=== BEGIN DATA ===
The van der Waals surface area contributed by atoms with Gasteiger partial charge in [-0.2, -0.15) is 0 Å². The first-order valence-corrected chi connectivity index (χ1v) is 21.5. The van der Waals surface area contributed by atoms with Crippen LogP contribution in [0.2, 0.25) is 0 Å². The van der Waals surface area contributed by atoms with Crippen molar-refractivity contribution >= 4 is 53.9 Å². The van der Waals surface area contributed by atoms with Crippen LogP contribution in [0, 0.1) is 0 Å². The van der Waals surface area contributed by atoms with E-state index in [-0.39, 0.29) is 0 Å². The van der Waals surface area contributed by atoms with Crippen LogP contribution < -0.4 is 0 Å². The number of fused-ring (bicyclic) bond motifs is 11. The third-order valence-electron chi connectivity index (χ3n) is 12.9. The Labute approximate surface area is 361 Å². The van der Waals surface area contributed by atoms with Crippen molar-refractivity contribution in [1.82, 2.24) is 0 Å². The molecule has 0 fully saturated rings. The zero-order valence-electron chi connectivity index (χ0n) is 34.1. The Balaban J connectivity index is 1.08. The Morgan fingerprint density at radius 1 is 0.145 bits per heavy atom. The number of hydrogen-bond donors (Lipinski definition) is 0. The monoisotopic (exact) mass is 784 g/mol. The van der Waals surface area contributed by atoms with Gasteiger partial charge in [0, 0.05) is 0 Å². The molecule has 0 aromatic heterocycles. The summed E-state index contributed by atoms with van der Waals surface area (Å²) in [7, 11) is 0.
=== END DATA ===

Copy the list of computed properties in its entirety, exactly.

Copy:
The van der Waals surface area contributed by atoms with Gasteiger partial charge in [-0.2, -0.15) is 0 Å². The first-order valence-corrected chi connectivity index (χ1v) is 21.5. The van der Waals surface area contributed by atoms with Crippen LogP contribution in [0.2, 0.25) is 0 Å². The van der Waals surface area contributed by atoms with Crippen molar-refractivity contribution >= 4 is 53.9 Å². The van der Waals surface area contributed by atoms with Crippen LogP contribution in [0, 0.1) is 0 Å². The van der Waals surface area contributed by atoms with E-state index in [-0.39, 0.29) is 0 Å². The van der Waals surface area contributed by atoms with Crippen LogP contribution < -0.4 is 0 Å². The number of fused-ring (bicyclic) bond motifs is 11. The third-order valence-electron chi connectivity index (χ3n) is 12.9. The Labute approximate surface area is 361 Å². The van der Waals surface area contributed by atoms with Crippen molar-refractivity contribution in [1.82, 2.24) is 0 Å². The molecule has 0 fully saturated rings. The zero-order valence-electron chi connectivity index (χ0n) is 34.1. The Balaban J connectivity index is 1.08. The Morgan fingerprint density at radius 1 is 0.145 bits per heavy atom. The number of hydrogen-bond donors (Lipinski definition) is 0. The monoisotopic (exact) mass is 784 g/mol. The van der Waals surface area contributed by atoms with Gasteiger partial charge in [0, 0.05) is 0 Å². The molecule has 0 aromatic heterocycles. The summed E-state index contributed by atoms with van der Waals surface area (Å²) in [7, 11) is 0.